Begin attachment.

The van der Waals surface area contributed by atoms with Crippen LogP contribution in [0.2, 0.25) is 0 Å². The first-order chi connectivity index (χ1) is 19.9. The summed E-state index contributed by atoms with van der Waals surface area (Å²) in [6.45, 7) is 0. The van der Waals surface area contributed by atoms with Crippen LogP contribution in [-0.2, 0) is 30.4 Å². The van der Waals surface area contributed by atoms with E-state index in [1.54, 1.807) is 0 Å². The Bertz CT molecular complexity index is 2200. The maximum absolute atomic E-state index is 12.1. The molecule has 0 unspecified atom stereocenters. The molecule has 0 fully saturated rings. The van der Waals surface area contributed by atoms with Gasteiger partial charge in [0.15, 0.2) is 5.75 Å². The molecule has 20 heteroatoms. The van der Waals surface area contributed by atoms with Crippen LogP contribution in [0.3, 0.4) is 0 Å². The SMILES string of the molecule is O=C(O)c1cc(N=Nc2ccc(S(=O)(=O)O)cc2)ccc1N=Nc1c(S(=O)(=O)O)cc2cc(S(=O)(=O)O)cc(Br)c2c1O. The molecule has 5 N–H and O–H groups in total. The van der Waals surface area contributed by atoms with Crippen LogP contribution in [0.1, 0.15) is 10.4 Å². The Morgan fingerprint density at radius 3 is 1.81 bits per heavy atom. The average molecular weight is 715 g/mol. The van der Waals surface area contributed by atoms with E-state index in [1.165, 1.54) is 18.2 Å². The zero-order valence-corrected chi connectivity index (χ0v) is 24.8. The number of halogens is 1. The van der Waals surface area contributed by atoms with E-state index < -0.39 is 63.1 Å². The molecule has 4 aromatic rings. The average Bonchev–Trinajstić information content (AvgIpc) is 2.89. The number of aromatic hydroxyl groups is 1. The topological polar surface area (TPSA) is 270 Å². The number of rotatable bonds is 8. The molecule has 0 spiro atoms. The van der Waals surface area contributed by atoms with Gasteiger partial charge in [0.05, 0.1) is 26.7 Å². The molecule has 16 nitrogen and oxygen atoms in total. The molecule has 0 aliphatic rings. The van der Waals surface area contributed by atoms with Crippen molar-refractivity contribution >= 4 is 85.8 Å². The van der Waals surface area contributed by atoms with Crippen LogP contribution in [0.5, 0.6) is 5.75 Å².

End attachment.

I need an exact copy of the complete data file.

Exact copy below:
The van der Waals surface area contributed by atoms with Crippen LogP contribution in [0.2, 0.25) is 0 Å². The first-order chi connectivity index (χ1) is 19.9. The summed E-state index contributed by atoms with van der Waals surface area (Å²) in [6.45, 7) is 0. The van der Waals surface area contributed by atoms with Crippen LogP contribution in [-0.2, 0) is 30.4 Å². The van der Waals surface area contributed by atoms with E-state index in [1.54, 1.807) is 0 Å². The Bertz CT molecular complexity index is 2200. The maximum absolute atomic E-state index is 12.1. The molecule has 0 unspecified atom stereocenters. The molecule has 0 fully saturated rings. The van der Waals surface area contributed by atoms with Gasteiger partial charge in [0.15, 0.2) is 5.75 Å². The molecule has 20 heteroatoms. The van der Waals surface area contributed by atoms with Crippen LogP contribution in [0.3, 0.4) is 0 Å². The SMILES string of the molecule is O=C(O)c1cc(N=Nc2ccc(S(=O)(=O)O)cc2)ccc1N=Nc1c(S(=O)(=O)O)cc2cc(S(=O)(=O)O)cc(Br)c2c1O. The molecule has 5 N–H and O–H groups in total. The van der Waals surface area contributed by atoms with Crippen LogP contribution in [0.1, 0.15) is 10.4 Å². The Morgan fingerprint density at radius 3 is 1.81 bits per heavy atom. The average molecular weight is 715 g/mol. The van der Waals surface area contributed by atoms with E-state index in [1.165, 1.54) is 18.2 Å². The zero-order valence-corrected chi connectivity index (χ0v) is 24.8. The number of halogens is 1. The van der Waals surface area contributed by atoms with E-state index < -0.39 is 63.1 Å². The molecule has 4 aromatic rings. The average Bonchev–Trinajstić information content (AvgIpc) is 2.89. The number of aromatic hydroxyl groups is 1. The topological polar surface area (TPSA) is 270 Å². The number of rotatable bonds is 8. The molecule has 0 spiro atoms. The van der Waals surface area contributed by atoms with Gasteiger partial charge in [0.05, 0.1) is 26.7 Å². The molecule has 16 nitrogen and oxygen atoms in total. The molecule has 0 aliphatic rings. The van der Waals surface area contributed by atoms with Crippen molar-refractivity contribution >= 4 is 85.8 Å². The van der Waals surface area contributed by atoms with Crippen LogP contribution in [0.5, 0.6) is 5.75 Å².